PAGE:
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Also known as a benchmarking risk, a benchmark risk is a way of collectively considering all known risks that are involved with the acquisition of a mutual fund. Specifically, the benchmark addresses the risk of failing to earn a return on the investment in the mutual fund, taking into account all known risks associated with the options that are included in the fund. The cumulative risk is then compared to some type of standard or benchmark, such as the performance of the exchange where the options are traded. Assuming the benchmark risk is within acceptable limits, that is a strong indicator that the mutual fund will perform well enough to earn a decent return.
The determination of a benchmark risk measure is considered essential to not only investors, but also to the institutions that actively seek investors for a mutual fund. By assessing the overall degree of risk and comparing it to the risk associated with a similar standard or benchmark, it is possible to promote the fund as being at least as secure as similar investments, and possibly even more secure, since the benchmark volatility is so decreased in comparison to other investment possibilities. From this perspective, the proper calculation of the risk is essential to the process of attracting investors and keeping them involved in the fund over the long term.
It is important to remember that regardless of the type and scope of assets that are used to back a mutual fund, some degree of risk will be present. Funds with a lower degree of risk will be highly likely to earn a small but consistent return over the years. Mutual funds that have a higher benchmark risk will normally be more volatile in nature, but also hold the potential for a significantly higher rate of return. The investment style of the individual investor will determine whether going with a mutual fund that carries a lower benchmark risk is the best strategy, or if going with the fund that has a higher degree of risk would be more in keeping with the goals of the investor.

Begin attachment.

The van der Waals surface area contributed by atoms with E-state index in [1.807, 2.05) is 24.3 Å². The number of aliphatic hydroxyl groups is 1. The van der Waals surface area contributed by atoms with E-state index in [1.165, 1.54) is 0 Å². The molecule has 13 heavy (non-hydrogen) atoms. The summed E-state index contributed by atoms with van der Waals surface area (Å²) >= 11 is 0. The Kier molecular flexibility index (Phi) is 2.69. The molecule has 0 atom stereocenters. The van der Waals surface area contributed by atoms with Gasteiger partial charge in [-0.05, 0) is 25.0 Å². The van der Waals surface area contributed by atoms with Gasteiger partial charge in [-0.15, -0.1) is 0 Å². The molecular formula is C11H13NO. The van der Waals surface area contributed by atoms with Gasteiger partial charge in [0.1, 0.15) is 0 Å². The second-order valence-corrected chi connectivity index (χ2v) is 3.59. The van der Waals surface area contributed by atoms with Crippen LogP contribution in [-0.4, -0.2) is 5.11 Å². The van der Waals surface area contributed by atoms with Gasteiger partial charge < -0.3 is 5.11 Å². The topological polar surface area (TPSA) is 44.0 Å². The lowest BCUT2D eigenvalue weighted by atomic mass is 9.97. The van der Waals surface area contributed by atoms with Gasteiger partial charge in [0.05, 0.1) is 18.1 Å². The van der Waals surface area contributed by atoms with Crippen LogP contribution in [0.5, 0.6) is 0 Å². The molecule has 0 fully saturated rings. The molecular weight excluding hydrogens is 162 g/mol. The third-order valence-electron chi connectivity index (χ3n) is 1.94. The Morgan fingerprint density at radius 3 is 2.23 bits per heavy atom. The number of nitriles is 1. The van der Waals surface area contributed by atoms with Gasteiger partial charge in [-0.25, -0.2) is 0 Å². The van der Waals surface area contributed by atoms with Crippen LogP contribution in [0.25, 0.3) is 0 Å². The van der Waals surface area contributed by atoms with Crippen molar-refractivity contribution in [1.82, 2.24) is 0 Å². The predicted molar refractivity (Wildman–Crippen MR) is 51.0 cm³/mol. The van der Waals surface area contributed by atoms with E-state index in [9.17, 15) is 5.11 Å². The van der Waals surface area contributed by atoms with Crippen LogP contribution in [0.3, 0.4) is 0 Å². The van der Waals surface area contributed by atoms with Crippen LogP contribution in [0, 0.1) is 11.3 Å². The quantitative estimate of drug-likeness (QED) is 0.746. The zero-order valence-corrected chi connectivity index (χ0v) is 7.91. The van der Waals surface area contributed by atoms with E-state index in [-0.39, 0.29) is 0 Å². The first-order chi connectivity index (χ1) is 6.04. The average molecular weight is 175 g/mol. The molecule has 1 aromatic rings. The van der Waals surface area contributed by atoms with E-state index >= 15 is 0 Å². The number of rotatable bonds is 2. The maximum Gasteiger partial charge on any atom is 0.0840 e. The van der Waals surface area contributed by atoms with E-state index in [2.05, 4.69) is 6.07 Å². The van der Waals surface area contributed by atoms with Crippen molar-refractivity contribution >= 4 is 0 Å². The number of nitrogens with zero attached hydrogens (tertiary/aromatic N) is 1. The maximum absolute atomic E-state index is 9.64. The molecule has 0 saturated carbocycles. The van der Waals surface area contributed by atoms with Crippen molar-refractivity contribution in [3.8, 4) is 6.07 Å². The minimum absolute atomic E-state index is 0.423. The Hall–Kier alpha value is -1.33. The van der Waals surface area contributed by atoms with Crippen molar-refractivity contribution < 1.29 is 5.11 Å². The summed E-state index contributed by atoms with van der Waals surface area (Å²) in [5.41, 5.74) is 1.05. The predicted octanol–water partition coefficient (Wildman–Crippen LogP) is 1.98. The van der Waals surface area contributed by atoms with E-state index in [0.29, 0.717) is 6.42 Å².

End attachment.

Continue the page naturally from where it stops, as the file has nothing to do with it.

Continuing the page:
Brokers are normally well-acquainted with the benchmark risk associated with any given mutual fund. This means that an investor who is interested in a particular fund can go over the various risk factors with the broker and decide whether to invest in that particular group of options, or look for something else. Brokers are usually happy to help investors find the right funds to match their needs, as well as remain informed on any factors that may have a lasting impact on the risk involved with the holdings in the mutual fund. By being aware of any shifts in the benchmark risk associated with the fund, it is possible for brokers to advise their clients on whether to hold the investment, or sell before there is a downturn and invest in a different fund.
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